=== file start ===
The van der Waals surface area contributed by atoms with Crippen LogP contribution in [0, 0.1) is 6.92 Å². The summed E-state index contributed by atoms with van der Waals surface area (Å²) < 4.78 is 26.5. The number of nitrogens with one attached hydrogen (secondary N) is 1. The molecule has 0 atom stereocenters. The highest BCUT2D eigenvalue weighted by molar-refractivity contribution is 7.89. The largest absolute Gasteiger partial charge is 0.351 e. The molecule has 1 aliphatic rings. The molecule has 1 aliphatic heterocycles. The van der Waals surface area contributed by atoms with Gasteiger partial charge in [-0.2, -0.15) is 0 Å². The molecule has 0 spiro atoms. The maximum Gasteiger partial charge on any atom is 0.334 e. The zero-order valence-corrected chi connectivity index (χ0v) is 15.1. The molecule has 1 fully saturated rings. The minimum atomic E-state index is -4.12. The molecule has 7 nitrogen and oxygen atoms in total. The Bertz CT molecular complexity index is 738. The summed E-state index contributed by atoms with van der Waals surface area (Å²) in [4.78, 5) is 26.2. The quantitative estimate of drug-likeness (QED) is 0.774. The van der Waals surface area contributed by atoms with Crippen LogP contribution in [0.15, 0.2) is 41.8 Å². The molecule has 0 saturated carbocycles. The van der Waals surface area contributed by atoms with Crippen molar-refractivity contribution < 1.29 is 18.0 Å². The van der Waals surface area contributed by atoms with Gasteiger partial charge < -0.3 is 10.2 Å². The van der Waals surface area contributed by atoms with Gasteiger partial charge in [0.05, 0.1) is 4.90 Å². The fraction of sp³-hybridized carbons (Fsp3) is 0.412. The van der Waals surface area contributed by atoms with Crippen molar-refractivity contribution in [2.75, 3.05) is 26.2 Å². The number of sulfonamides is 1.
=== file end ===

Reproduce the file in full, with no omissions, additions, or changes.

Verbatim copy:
The van der Waals surface area contributed by atoms with Crippen LogP contribution in [0, 0.1) is 6.92 Å². The summed E-state index contributed by atoms with van der Waals surface area (Å²) < 4.78 is 26.5. The number of nitrogens with one attached hydrogen (secondary N) is 1. The molecule has 0 atom stereocenters. The highest BCUT2D eigenvalue weighted by molar-refractivity contribution is 7.89. The largest absolute Gasteiger partial charge is 0.351 e. The molecule has 1 aliphatic rings. The molecule has 1 aliphatic heterocycles. The van der Waals surface area contributed by atoms with Gasteiger partial charge in [-0.2, -0.15) is 0 Å². The molecule has 0 spiro atoms. The maximum Gasteiger partial charge on any atom is 0.334 e. The zero-order valence-corrected chi connectivity index (χ0v) is 15.1. The molecule has 1 fully saturated rings. The minimum atomic E-state index is -4.12. The molecule has 7 nitrogen and oxygen atoms in total. The Bertz CT molecular complexity index is 738. The summed E-state index contributed by atoms with van der Waals surface area (Å²) in [4.78, 5) is 26.2. The quantitative estimate of drug-likeness (QED) is 0.774. The van der Waals surface area contributed by atoms with Crippen LogP contribution in [0.15, 0.2) is 41.8 Å². The molecule has 0 saturated carbocycles. The van der Waals surface area contributed by atoms with Crippen molar-refractivity contribution < 1.29 is 18.0 Å². The van der Waals surface area contributed by atoms with Gasteiger partial charge < -0.3 is 10.2 Å². The van der Waals surface area contributed by atoms with Gasteiger partial charge in [0.05, 0.1) is 4.90 Å². The fraction of sp³-hybridized carbons (Fsp3) is 0.412. The van der Waals surface area contributed by atoms with Crippen molar-refractivity contribution in [2.75, 3.05) is 26.2 Å². The number of sulfonamides is 1.